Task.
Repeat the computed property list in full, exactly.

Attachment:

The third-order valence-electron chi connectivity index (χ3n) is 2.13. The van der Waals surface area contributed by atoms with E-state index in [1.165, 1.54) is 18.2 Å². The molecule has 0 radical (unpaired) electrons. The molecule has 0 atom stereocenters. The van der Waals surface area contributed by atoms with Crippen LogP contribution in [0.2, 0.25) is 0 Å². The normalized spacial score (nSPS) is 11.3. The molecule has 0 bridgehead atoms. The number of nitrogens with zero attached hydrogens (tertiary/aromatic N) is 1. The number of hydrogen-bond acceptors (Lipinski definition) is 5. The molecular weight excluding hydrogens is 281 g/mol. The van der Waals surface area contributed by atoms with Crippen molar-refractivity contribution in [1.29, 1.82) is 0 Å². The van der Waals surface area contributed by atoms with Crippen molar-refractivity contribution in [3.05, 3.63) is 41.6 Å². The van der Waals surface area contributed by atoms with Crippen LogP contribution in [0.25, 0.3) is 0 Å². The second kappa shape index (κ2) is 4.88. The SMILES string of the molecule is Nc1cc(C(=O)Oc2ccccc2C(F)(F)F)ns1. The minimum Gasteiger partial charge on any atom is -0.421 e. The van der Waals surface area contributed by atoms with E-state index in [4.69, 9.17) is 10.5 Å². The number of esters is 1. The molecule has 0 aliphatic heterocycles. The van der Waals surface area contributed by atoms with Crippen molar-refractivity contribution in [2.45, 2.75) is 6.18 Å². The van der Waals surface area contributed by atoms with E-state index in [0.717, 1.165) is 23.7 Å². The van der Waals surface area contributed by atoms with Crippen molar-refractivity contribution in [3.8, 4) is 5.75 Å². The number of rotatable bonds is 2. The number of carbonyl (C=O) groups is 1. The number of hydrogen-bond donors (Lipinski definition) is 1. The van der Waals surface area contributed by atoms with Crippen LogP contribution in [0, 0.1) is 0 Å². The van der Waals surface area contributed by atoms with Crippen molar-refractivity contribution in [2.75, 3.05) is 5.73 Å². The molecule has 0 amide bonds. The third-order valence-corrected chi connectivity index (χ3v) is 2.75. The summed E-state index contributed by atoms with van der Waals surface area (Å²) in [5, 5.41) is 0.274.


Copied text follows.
The third-order valence-electron chi connectivity index (χ3n) is 2.13. The van der Waals surface area contributed by atoms with E-state index in [1.165, 1.54) is 18.2 Å². The molecule has 0 radical (unpaired) electrons. The molecule has 0 atom stereocenters. The van der Waals surface area contributed by atoms with Crippen LogP contribution in [0.2, 0.25) is 0 Å². The normalized spacial score (nSPS) is 11.3. The molecule has 0 bridgehead atoms. The number of nitrogens with zero attached hydrogens (tertiary/aromatic N) is 1. The number of hydrogen-bond acceptors (Lipinski definition) is 5. The molecular weight excluding hydrogens is 281 g/mol. The van der Waals surface area contributed by atoms with Crippen molar-refractivity contribution in [1.29, 1.82) is 0 Å². The van der Waals surface area contributed by atoms with Crippen molar-refractivity contribution in [3.05, 3.63) is 41.6 Å². The van der Waals surface area contributed by atoms with Crippen LogP contribution in [0.25, 0.3) is 0 Å². The second kappa shape index (κ2) is 4.88. The SMILES string of the molecule is Nc1cc(C(=O)Oc2ccccc2C(F)(F)F)ns1. The minimum Gasteiger partial charge on any atom is -0.421 e. The van der Waals surface area contributed by atoms with E-state index in [4.69, 9.17) is 10.5 Å². The number of esters is 1. The molecule has 0 aliphatic heterocycles. The van der Waals surface area contributed by atoms with Crippen molar-refractivity contribution in [2.45, 2.75) is 6.18 Å². The van der Waals surface area contributed by atoms with E-state index in [0.717, 1.165) is 23.7 Å². The van der Waals surface area contributed by atoms with Crippen molar-refractivity contribution in [3.8, 4) is 5.75 Å². The number of rotatable bonds is 2. The number of carbonyl (C=O) groups is 1. The number of hydrogen-bond donors (Lipinski definition) is 1. The van der Waals surface area contributed by atoms with Crippen LogP contribution in [0, 0.1) is 0 Å². The van der Waals surface area contributed by atoms with Crippen molar-refractivity contribution in [2.75, 3.05) is 5.73 Å². The molecule has 0 amide bonds. The third-order valence-corrected chi connectivity index (χ3v) is 2.75. The summed E-state index contributed by atoms with van der Waals surface area (Å²) in [5, 5.41) is 0.274.